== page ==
Firstly, to avoid contamination, we needed a way to make sure that there was no overlap between the light used for excitation and the light detected by our camera. As the excitation/emission spectra of GFP show some degree of overlap (fig 1), we placed a band-pass excitation filter in front of our LED light source to ensure only blue light (wavelength 469 ± 17.5 nm) would be sent into the sample. A green emission filter (525 ± 19.5 nm) was placed in front of our camera to ensure that all detected light came from fluorescence emitted by the sample, rather than from our LED. The emission filter undeniably discards much of the fluorescent light coming from the sample. However, since there is virtually no light that is coming from other sources than the sample, a very good signal to noise ratio can be maintained.

A second goal was to separate the paths of the excitation and the emission light. To achieve this, we placed a dichroic mirror between the tube lens and the objective. This dichroic mirror transmits light of wavelengths longer than 500 nm and reflects most of the light below that wavelength (figure 1), allowing us to avoid any excitation light hitting the camera.

A third, not entirely insignificant change to our microscope from week 2 entailed replacing the dismantled consumer webcam with a high-performance, highly efficient scientific CMOS camera. This camera has a quantum efficiency of 82%, meaning that 82% of the photons hitting the light-sensitive surface of the camera will produce an electric response.

Figure 2. Schematic representation of our fluorescence microscope 

Figure 3. The fluorescence microscopy set-up.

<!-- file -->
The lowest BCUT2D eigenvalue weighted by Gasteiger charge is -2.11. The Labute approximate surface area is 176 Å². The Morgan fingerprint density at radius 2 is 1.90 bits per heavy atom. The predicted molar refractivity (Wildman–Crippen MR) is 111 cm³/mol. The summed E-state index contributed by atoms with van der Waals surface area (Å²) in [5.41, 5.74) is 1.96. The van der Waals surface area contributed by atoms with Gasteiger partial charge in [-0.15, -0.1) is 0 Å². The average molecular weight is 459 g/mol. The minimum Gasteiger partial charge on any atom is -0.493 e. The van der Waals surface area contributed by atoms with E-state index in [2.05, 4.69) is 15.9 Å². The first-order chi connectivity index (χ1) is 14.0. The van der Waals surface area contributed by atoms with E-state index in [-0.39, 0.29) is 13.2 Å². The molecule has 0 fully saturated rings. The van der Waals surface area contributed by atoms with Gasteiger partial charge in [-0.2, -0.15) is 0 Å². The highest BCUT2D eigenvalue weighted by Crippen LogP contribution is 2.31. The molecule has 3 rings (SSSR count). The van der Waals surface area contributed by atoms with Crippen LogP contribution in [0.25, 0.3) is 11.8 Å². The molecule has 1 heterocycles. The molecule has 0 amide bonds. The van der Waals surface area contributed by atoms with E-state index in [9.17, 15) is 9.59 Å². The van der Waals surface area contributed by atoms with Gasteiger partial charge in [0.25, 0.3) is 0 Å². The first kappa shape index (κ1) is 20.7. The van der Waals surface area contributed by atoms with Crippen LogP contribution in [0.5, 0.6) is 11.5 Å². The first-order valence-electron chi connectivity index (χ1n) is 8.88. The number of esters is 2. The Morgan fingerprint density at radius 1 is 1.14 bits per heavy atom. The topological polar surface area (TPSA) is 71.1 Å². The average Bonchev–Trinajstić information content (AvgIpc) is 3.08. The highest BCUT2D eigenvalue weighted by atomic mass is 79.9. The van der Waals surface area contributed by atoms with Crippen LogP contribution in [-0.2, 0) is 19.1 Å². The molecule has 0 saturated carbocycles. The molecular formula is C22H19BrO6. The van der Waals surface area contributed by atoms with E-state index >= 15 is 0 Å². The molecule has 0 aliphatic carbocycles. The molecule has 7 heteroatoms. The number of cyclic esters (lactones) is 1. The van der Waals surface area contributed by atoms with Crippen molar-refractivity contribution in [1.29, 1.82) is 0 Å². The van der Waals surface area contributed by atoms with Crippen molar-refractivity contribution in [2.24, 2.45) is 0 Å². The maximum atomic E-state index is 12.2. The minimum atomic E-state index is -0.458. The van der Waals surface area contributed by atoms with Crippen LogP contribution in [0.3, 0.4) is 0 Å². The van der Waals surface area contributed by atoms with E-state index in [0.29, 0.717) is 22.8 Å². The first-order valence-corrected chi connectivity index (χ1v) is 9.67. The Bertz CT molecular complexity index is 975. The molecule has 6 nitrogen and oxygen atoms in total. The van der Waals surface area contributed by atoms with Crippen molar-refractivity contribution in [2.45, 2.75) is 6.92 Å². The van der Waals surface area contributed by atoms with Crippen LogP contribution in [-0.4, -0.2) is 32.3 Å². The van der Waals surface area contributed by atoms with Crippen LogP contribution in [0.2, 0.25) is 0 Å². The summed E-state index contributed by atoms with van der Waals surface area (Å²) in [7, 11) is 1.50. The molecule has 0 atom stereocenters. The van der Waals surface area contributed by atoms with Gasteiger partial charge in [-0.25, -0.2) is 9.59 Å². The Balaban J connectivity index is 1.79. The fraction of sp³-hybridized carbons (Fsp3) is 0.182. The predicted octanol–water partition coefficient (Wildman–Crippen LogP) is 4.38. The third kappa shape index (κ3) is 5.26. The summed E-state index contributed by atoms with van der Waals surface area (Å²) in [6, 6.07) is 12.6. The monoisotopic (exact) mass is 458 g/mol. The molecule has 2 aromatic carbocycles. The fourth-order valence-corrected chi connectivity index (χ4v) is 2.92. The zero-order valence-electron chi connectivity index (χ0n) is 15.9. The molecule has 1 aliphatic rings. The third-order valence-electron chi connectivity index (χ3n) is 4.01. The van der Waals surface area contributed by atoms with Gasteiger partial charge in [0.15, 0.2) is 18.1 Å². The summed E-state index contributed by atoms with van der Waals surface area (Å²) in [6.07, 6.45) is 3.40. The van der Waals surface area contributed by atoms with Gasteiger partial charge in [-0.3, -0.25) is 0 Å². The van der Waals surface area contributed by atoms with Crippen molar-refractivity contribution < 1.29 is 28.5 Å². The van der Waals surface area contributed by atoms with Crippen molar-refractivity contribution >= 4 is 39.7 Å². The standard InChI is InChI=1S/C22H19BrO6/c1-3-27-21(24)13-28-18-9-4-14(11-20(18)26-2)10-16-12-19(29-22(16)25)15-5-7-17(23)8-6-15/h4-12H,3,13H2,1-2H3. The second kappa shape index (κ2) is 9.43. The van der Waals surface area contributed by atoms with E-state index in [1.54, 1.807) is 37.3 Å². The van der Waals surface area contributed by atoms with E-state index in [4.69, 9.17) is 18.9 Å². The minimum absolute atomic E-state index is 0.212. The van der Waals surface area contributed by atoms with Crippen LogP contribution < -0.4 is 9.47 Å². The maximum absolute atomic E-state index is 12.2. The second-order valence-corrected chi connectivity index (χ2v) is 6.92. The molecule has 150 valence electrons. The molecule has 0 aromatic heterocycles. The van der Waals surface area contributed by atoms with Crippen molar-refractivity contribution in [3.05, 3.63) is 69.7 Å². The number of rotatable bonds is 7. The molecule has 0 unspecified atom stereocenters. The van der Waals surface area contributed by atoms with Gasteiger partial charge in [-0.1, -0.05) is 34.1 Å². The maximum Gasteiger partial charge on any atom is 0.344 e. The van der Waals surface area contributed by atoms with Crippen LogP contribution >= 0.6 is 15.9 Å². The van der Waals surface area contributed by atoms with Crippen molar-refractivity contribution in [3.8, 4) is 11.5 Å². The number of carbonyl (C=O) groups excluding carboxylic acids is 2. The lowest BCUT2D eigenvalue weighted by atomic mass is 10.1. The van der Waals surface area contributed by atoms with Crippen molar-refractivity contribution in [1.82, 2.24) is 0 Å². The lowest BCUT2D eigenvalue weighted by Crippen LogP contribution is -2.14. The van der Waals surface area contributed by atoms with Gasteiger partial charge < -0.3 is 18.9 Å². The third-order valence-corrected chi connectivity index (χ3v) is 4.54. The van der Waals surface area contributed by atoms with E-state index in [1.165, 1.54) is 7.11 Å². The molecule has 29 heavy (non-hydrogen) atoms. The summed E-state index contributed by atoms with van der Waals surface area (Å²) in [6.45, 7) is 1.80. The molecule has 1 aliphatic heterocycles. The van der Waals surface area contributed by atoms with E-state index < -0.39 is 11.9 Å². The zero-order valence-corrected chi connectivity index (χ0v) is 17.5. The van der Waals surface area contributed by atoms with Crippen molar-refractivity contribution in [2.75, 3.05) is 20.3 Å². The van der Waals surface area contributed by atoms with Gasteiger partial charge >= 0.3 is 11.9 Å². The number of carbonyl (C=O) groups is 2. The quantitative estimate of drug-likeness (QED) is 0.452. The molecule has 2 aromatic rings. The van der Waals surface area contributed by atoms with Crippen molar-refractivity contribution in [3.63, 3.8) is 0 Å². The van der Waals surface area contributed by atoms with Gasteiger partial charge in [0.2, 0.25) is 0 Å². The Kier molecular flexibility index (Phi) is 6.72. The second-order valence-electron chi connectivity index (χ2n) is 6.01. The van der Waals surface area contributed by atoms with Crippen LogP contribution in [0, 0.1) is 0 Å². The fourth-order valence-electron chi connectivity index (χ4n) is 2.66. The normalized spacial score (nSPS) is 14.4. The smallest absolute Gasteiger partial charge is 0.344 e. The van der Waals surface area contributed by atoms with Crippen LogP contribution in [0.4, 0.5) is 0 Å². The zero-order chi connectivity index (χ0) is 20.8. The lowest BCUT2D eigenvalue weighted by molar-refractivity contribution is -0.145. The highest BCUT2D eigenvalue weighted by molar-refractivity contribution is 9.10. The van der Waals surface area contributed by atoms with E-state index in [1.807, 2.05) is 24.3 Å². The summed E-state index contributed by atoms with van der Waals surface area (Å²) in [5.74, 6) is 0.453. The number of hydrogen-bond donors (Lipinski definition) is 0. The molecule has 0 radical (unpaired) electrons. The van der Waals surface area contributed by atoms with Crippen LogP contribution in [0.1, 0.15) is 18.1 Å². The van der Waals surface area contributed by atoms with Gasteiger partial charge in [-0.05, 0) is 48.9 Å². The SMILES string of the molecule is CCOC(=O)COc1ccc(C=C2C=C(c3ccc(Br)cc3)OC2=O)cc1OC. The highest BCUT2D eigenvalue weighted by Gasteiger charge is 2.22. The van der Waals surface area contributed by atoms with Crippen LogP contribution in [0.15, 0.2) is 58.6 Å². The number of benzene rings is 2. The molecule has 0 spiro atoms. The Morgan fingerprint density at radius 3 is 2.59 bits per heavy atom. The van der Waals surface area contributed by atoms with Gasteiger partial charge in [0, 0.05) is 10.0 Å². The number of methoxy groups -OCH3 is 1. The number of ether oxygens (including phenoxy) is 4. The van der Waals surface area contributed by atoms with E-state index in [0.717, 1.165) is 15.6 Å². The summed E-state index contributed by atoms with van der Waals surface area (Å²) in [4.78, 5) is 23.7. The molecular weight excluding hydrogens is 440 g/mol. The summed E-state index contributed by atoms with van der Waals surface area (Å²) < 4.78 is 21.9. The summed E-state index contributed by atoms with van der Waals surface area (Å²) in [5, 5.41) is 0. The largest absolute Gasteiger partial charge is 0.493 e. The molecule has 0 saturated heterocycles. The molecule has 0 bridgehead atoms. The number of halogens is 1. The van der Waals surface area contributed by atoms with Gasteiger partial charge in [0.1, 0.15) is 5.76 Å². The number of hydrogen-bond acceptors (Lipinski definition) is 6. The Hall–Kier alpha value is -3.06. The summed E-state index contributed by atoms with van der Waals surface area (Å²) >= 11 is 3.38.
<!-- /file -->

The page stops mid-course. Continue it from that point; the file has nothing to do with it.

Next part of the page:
At the end of the week, we tested our fluorescence microscope by imaging zebrafish larvae that were provided by Elena Dreosti. These zebrafish expressed GCaMP, so that their neurons showed green fluorescence whenever the calcium concentration in their neurons increased. The fish were fixed in a gel, such that they could not move, and we imaged their neural activity in vivo by using a 16x magnification objective that can be immersed in water.

The results of this imaging can be seen in this video (turn on HD for better resolution):

Neural activity in zebrafish tectum from Jesse Geerts on Vimeo.


By using fluorescent proteins and a combination of different wavelength filters and a dichroic mirror, we were able to build a fluorescence microscope that overcomes many of the limitations we saw in week 2; capturing only green light ensured that all light that hit our camera came from the neurons, solving most of our contrast problem. Moreover, this meant that we were able to look at a zebrafish brain in vivo and in real time, which was a major improvement from the static readout from a brain slice.

However, our microscope has some disadvantages that become apparent when looking at the video; GFP is expressed also in neurons outside the focal plane, and the excitation light will also hit these neurons, and they will fluoresce as well. Our wide field of view captures this light, meaning that part of our signal is polluted with light from outside the focal plane. As we will see in the next blog, this problem can only be circumvented by looking at a single point in the sample at a time.